“If we look at children for example we can see things like higher rates of mental ill health among those growing up in poverty. That then leads to reduced engagement within the labour market when they’re older, and indeed can predict ill health later in life, so they’re much more likely to end up with health conditions such as arthritis or diabetes, as well as more serious mental health issues."

Outer circle: Life expectancy, chance of physical health and fitness, second circle: location, access to transport, work environment, ethnicity, food poverty, inner circle: community, housing

Tackling the conversation around health inequality

Health inequality doesn’t only impact people from lower income areas. All kinds of groups can feel the effects, and it can depend on ethnicity, geographical location and other social factors.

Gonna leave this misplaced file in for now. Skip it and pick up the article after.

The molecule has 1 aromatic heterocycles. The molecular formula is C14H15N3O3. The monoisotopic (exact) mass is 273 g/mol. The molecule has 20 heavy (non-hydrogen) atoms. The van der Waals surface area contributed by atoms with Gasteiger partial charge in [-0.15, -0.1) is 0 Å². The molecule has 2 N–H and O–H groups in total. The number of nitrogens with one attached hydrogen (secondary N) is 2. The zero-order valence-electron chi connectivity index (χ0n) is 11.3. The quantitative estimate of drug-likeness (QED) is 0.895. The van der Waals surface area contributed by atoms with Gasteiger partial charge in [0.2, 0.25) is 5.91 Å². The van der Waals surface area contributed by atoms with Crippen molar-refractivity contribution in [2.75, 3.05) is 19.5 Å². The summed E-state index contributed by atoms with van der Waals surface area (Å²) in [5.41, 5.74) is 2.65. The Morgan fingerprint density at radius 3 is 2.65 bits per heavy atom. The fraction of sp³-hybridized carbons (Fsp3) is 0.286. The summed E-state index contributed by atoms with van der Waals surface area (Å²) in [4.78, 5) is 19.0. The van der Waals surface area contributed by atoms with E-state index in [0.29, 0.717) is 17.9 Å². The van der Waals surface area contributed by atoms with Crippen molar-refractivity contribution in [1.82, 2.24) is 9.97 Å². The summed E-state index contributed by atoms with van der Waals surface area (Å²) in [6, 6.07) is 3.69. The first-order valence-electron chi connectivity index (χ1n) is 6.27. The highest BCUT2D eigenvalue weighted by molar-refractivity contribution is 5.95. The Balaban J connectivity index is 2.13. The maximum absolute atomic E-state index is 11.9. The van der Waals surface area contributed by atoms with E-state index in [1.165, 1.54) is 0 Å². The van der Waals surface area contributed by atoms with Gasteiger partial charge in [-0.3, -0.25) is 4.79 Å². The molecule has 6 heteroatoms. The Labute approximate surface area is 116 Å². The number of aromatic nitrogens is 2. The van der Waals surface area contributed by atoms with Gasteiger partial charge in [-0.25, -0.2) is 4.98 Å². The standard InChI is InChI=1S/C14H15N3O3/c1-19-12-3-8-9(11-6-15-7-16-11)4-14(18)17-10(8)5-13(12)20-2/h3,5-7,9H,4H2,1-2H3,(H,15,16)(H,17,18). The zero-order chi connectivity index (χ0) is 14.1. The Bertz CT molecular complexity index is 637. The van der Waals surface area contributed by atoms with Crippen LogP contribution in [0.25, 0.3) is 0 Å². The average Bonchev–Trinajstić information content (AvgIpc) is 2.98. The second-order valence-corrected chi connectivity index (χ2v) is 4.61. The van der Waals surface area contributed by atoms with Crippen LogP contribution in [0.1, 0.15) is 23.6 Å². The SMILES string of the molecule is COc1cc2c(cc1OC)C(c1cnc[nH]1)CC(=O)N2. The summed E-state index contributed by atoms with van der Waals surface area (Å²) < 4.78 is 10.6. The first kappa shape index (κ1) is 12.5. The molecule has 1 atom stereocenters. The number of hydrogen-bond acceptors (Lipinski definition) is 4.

Clare illustrated these kind of issues by creating a ‘Health Football League’, using data from the local authorities where the Premier League football teams were located. 

She explains: “For Manchester United, I used health data from Trafford local authority. For Manchester City, I used data from the City of Manchester. I then ranked each team based on a variety of indicators, including things like alcohol consumption, average weight, life expectancy, and so forth.”

“It was very clear that there was a massive gap between Manchester United and Manchester City. If they were scored on health terms, Manchester City would have been relegated and Manchester United would have been in the top of the table. And of course, those two stadiums are only a few miles apart. So it enabled me to use the lens of football to show that big divide in Manchester, and allowed me to ask those questions about how Manchester City could do better in health terms.”